I would think that “Sailing to Philadelphia”, “(Mark Knopfler) Sailing to Philadelphia”, or “Sailing to Philadelphia – Mark Knopfler” and reasonable misspellings would probably be fine, but “MK’s Sailing” or “Sailing to Philly” might not be.

    I think the bigger concern is how one can “disclose” an email address when distributing a file over a peer-to-peer network. According to the statute: “(6) Ã?¢â?¬Ã??Disclosing’ means providing information in, attached to, or discernable or available in or through the process of disseminating or obtaining a commercial recording or audiovisual work in a manner that is accessible by any person engaged in disseminating or receiving the commercial recording or audiovisual work.”

    I wonder whether a textfile titled “MyEmail.txt” located in your Upload directory would be sufficient to satisfy this requirement – of course, this would only apply to those networks that allow users to browse other users’ shared files. Otherwise, it seems that the only alternative on most P2P networks would be to rename all of your shared files to include your email address. This is a pretty unworkable solution, especially considering that every person who downloads it would have to rename the file with their own address before resharing it.

    On certain P2P networks (bittorrent, for example) it seems impossible to meet the email address requirement given the way the network functions.

    In short, it seems to me that these penalties would apply to pretty much every person sharing commercial audiovisual works on a peer-to-peer network.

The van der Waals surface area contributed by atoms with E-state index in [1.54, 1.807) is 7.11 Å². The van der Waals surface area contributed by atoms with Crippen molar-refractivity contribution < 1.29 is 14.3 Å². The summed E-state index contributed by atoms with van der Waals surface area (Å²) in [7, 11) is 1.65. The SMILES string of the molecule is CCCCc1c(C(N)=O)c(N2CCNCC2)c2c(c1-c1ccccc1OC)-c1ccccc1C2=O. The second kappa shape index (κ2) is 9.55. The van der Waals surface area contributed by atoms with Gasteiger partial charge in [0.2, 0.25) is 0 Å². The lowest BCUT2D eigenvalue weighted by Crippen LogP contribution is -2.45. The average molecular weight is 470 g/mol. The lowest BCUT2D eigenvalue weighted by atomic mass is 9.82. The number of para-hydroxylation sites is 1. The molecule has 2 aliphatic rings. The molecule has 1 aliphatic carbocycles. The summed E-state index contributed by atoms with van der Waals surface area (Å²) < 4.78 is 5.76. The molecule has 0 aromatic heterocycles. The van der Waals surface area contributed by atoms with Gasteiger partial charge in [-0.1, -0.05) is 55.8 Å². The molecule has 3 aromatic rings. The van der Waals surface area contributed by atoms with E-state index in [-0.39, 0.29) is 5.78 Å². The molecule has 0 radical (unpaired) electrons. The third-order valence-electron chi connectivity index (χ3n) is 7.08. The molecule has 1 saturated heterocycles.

• http://www.tomwbell.com Tom W. Bell

    I think you’re right about the “email . . . and . . . title” bit, Michael. Thanks for the correction. You don’t convince me to change my views about the definitions of those two items, however. I still think they can be very easily satisfied, thus leaving the statute largely useless. But I will concede that it all depends on how courts interpret the law.

  • http://www.tomwbell.com Tom W. Bell

    I think you’re right about the “email . . . and . . . title” bit, Michael. Thanks for the correction. You don’t convince me to change my views about the definitions of those two items, however. I still think they can be very easily satisfied, thus leaving the statute largely useless. But I will concede that it all depends on how courts interpret the law.

  • Stephen

    This law strikes me as having the same effect as hate crime legislation (sans the think-crime effect, of course): adding punishment to an already punishable offense. To be charged under this law, you have to be caught trading copywritten material. Anybody punished as a result of this law would presumably have been punished anyway without it. So exactly HOW is this supposed to curb file trading?

  • Stephen

    This law strikes me as having the same effect as hate crime legislation (sans the think-crime effect, of course): adding punishment to an already punishable offense. To be charged under this law, you have to be caught trading copywritten material. Anybody punished as a result of this law would presumably have been punished anyway without it. So exactly HOW is this supposed to curb file trading?